Steve Sailer has entered this debate with a post on the chimerism theory, i.e., the idea that male homosexuality arises when a male fetus absorbs cells from a female twin that has died during early fetal development. Chimerism appears to be more widespread than previously thought, but its actual incidence remains unknown (also see this post).
What do I think? I’m frankly skeptical. For one thing, to keep the male brain from masculinizing during prenatal or neonatal development, it isn’t enough to have a ‘female cell’ somewhere in the male body. The cell must be positioned at a critical point on this developmental pathway. Otherwise, the brain will develop normally.
But I have a more basic objection: chimerism is nothing new. So the human organism has had eons of evolutionary time to adjust. We come back to Greg Cochran’s point: natural selection tends to remove any condition that seriously hinders reproduction. And ‘tends to’ is an understatement. If an organism cannot reproduce, its characteristics will not survive into the next generation. Game over.
Finally, if the chimerism theory is true, exclusive homosexuality should be more common in populations with a higher incidence of twinning, such as sub-Saharan Africans. In southwest Nigeria, twin births are 3 to 5 times more common than in Europe (Akinboro et al., 2008). Presumably, there would also be proportionately more ‘phantom twins’, i.e., those that die in the womb. Is exclusive homosexuality likewise 3 to 5 times more common in Nigeria?
The post’s comments brought up another point: there is nothing evolutionarily puzzling about male homosexuality in and of itself:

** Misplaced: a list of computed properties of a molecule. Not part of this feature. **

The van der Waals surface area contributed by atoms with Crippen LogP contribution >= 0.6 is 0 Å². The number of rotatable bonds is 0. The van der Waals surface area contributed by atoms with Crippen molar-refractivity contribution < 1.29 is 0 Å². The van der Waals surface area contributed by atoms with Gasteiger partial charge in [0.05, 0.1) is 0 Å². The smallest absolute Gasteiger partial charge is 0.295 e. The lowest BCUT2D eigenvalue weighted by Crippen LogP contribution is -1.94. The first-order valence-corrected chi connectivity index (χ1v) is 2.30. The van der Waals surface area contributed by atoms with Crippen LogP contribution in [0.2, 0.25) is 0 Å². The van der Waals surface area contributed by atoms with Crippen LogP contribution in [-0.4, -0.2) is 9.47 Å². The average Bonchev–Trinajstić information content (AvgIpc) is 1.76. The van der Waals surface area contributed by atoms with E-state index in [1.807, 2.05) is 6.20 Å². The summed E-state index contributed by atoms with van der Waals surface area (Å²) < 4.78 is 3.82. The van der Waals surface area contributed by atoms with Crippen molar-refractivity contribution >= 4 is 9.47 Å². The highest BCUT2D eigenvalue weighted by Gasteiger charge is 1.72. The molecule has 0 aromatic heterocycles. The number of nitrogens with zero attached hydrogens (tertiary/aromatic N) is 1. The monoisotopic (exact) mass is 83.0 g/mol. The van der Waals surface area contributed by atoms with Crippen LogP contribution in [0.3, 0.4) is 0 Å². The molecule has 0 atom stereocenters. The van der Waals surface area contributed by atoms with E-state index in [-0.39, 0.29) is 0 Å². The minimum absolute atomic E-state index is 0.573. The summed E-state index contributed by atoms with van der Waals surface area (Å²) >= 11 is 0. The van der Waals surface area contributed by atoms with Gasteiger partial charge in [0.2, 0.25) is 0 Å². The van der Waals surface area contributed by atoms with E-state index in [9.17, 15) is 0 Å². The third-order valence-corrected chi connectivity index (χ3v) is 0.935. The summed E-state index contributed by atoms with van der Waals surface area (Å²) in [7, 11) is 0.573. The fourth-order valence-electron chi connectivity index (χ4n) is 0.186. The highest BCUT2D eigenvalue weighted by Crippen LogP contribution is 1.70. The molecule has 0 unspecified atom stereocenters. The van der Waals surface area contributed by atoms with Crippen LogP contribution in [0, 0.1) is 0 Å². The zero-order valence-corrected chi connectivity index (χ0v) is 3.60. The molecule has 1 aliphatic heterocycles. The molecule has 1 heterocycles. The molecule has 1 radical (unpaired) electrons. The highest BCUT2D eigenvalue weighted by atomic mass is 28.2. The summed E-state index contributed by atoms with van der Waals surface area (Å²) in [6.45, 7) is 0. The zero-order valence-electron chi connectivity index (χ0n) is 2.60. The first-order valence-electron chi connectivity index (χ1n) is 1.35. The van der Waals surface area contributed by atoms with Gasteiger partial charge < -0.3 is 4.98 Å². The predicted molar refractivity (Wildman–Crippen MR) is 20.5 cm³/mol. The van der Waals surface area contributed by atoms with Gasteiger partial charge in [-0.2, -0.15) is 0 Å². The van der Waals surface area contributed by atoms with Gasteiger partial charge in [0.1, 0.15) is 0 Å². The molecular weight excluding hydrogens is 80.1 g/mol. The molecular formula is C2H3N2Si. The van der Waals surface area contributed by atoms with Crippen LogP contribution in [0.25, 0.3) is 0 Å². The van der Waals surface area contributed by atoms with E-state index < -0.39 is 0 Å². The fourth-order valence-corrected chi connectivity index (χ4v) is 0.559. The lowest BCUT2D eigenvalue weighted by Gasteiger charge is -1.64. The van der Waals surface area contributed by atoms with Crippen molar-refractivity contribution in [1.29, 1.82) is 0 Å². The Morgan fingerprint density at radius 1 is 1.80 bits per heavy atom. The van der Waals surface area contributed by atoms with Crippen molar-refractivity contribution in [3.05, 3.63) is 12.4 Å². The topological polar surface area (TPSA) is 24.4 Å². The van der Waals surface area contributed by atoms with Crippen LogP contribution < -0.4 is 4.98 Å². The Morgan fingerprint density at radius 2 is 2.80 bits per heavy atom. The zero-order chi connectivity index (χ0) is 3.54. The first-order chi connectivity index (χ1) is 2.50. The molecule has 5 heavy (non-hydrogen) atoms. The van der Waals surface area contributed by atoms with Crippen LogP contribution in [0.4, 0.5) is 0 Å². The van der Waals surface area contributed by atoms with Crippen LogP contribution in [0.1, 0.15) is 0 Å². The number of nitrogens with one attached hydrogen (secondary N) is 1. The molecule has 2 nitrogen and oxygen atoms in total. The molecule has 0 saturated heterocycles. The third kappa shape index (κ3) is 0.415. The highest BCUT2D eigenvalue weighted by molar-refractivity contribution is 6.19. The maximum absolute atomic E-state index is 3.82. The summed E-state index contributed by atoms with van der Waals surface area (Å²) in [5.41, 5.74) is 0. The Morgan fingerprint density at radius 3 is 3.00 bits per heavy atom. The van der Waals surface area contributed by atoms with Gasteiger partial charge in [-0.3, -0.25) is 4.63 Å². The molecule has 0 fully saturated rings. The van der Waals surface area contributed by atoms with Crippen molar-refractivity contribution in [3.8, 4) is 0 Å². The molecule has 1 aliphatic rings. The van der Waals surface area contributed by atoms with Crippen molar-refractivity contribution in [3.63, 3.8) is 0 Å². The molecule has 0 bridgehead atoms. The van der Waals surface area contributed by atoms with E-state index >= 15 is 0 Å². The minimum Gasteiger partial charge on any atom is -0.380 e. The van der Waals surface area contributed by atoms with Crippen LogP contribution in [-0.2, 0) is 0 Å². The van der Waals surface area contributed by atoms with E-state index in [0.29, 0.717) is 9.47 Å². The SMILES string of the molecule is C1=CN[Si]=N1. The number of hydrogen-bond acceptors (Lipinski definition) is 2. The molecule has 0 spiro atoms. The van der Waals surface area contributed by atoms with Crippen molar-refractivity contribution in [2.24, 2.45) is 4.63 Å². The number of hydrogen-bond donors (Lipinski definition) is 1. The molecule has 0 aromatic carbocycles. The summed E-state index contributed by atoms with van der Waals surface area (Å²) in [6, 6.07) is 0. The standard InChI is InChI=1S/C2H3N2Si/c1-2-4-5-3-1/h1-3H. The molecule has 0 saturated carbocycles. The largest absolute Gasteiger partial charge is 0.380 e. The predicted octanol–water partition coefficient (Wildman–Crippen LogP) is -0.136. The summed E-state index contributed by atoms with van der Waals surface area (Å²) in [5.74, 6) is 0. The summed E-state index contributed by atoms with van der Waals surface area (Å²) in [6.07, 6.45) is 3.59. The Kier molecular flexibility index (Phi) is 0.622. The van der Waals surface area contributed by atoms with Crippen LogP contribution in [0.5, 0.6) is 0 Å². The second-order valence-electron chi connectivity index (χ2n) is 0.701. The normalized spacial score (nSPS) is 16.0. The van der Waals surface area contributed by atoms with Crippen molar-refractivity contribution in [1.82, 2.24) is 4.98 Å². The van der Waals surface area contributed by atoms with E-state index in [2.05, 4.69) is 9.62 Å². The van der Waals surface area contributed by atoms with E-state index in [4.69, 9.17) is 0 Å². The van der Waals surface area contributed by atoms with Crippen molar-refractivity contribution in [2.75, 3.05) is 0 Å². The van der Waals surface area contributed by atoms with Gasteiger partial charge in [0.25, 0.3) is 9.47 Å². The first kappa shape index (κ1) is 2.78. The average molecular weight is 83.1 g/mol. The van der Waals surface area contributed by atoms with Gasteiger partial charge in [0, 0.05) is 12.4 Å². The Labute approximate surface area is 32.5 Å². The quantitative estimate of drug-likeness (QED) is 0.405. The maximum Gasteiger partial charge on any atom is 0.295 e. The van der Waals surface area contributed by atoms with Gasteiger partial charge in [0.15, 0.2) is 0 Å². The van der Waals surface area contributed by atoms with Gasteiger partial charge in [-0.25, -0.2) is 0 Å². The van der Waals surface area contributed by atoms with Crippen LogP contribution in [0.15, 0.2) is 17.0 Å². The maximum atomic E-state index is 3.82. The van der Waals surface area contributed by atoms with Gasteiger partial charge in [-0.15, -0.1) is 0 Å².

I’m still not convinced that human homosexual activity is anything that needs to be ‘explained’ any more than whistling or square dancing or checkers need to be explained.When you strip away the family values or evolutionary or gay rights hysteria, homosexual activity is just the co-occurrence of two traits that are separate but widely dispersed in humanity:
a) enjoyment of recreational sex
b) emotional bonding with members of the same sex.
The evolutionary puzzle lies elsewhere, as another commenter pointed out (while citing a previous comment):
I don’t think that the issue is homosexual behavior as much as exclusive homosexual orientation. –Glaivester
Yes, it’s not so much the homophilia, but the heterophobia. Or, as I once saw scribbled on a university (men’s) bathroom stall, “I’d rather die than go to bed with a woman.” I doubt this was John the Baptist speaking.
It is thus exclusive homosexuality, and not homosexuality per se, that needs explaining. Facultative homosexuality does not preclude reproduction, nor does it preclude normal heterosexual development of the male brain. It may arise simply because access to women is limited (as in prisons or in polygynous societies where older men monopolize the pool of fertile women). It may also arise in hypersexual men who have low thresholds for sexual excitement, i.e., who are turned on by anyone or anything that remotely resembles a woman.
Akinboro, A., Azeez, M.A., and Bakare, A.A. (2008). Frequency of twinning in southwest Nigeria, Indian Journal of Human Genetics, 14, 41-47.